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  1. The Implementation, Interpretation, and Justification of Likelihoods in Cosmology.C. D. McCoy - 2018 - Studies in History and Philosophy of Modern Physics 62:19-35.
    I discuss the formal implementation, interpretation, and justification of likelihood attributions in cosmology. I show that likelihood arguments in cosmology suffer from significant conceptual and formal problems that undermine their applicability in this context.
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  • Does Inflation Solve the Hot Big Bang Model׳s Fine-Tuning Problems?C. D. McCoy - 2015 - Studies in History and Philosophy of Modern Physics 51:23-36.
    Cosmological inflation is widely considered an integral and empirically successful component of contemporary cosmology. It was originally motivated by its solution of certain so-called fine-tuning problems of the hot big bang model, particularly what are known as the horizon problem and the flatness problem. Although the physics behind these problems is clear enough, the nature of the problems depends on the sense in which the hot big bang model is fine-tuned and how the alleged fine-tuning is problematic. Without clear explications (...)
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  • On Probability and Cosmology: Inference Beyond Data?Martin Sahlen - 2017 - In K. Chamcham, J. Silk, J. D. Barrow & S. Saunders (eds.), The Philosophy of Cosmology. Cambridge, UK:
    Modern scientific cosmology pushes the boundaries of knowledge and the knowable. This is prompting questions on the nature of scientific knowledge. A central issue is what defines a 'good' model. When addressing global properties of the Universe or its initial state this becomes a particularly pressing issue. How to assess the probability of the Universe as a whole is empirically ambiguous, since we can examine only part of a single realisation of the system under investigation: at some point, data will (...)
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  • Probabilistic Reasoning in Cosmology.Yann Benétreau-Dupin - 2015 - Dissertation, The University of Western Ontario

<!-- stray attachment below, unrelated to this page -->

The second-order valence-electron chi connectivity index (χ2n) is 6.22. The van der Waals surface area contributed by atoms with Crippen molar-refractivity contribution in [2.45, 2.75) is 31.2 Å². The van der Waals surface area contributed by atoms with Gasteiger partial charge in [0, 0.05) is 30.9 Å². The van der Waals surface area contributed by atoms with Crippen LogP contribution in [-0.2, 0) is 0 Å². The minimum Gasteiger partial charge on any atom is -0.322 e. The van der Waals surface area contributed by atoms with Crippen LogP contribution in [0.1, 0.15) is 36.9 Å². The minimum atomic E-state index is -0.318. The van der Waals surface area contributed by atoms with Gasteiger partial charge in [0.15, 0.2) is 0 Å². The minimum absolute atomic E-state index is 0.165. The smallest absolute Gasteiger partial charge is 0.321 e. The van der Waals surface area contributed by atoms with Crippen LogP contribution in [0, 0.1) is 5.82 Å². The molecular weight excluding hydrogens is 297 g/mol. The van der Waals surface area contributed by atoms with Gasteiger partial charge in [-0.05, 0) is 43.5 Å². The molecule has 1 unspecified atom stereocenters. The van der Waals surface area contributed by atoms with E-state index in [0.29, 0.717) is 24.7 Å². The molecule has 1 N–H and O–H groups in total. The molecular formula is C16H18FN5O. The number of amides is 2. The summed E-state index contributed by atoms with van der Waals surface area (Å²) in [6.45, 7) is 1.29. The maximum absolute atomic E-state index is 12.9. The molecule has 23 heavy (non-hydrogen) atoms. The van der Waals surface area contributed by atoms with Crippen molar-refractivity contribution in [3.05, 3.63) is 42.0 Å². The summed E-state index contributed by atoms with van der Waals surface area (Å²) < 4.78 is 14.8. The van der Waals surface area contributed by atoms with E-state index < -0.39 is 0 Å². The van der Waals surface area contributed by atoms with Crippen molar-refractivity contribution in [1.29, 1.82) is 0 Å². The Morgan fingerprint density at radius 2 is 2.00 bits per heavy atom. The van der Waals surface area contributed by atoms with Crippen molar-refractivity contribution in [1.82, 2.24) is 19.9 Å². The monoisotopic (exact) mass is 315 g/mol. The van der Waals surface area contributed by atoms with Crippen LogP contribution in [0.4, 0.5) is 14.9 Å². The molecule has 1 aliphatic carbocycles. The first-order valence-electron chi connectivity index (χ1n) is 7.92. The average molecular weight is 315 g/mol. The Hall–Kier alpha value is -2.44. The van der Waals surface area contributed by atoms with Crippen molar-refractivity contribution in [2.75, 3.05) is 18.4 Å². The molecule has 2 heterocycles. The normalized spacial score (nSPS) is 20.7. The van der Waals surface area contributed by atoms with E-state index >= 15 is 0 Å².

Cosmology raises novel philosophical questions regarding the use of probabilities in inference. This work aims at identifying and assessing lines of arguments and problematic principles in probabilistic reasoning in cosmology. -/- The first, second, and third papers deal with the intersection of two distinct problems: accounting for selection effects, and representing ignorance or indifference in probabilistic inferences. These two problems meet in the cosmology literature when anthropic considerations are used to predict cosmological parameters by conditionalizing the distribution of, e.g., the (...)
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  • Fine-Tuning as Old Evidence, Double Counting, and the Multiverse.Simon Friederich - 2017 - International Studies in the Philosophy of Science 31 (4):363-377.
    ABSTRACTThe idea that there might be multiple universes with different parameters of nature is often considered an attractive response to the finding that various parameters appear to be delicately fine-tuned for life. The present paper investigates whether the appeal to fine-tuning can legitimately be combined with an appeal to independent empirical evidence for other universes or whether, as suggested by Cory Juhl, combining such appeals inevitably results in illegitimate double counting of the finding that the parameters are right for life. (...)
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  • On Being a Random Sample.David Manley - manuscript
    It is well known that de se (or ‘self-locating’) propositions complicate the standard picture of how we should respond to evidence. This has given rise to a substantial literature centered around puzzles like Sleeping Beauty, Dr. Evil, and Doomsday—and it has also sparked controversy over a style of argument that has recently been adopted by theoretical cosmologists. These discussions often dwell on intuitions about a single kind of case, but it’s worth seeking a rule that can unify our treatment of (...)
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  • Eternal Inflation: When Probabilities Fail.John D. Norton - 2018 - Synthese.
    In eternally inflating cosmology, infinitely many pocket universes are seeded. Attempts to show that universes like our observable universe are probable amongst them have failed, since no unique probability measure is recoverable. This lack of definite probabilities is taken to reveal a complete predictive failure. Inductive inference over the pocket universes, it would seem, is impossible. I argue that this conclusion of impossibility mistakes the nature of the problem. It confuses the case in which no inductive inference is possible, with (...)
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  • Reconsidering the Inverse Gambler’s Fallacy Charge Against the Fine-Tuning Argument for the Multiverse.Simon Friederich - 2019 - Journal for General Philosophy of Science / Zeitschrift für Allgemeine Wissenschaftstheorie 50 (1):29-41.
    Does the claimed fine-tuning of the constants of nature for life give reason to think that there are many other universes in which the constants have different values? Or does the inference from fine-tuning to a multiverse commit what Hacking calls the inverse gambler’s fallacy? The present paper considers two fine-tuning problems that seem promising to consider because they are in many respects analogous to the problem of the fine-tuned constants. Reasoning that parallels the inference from fine-tuning to a multiverse (...)
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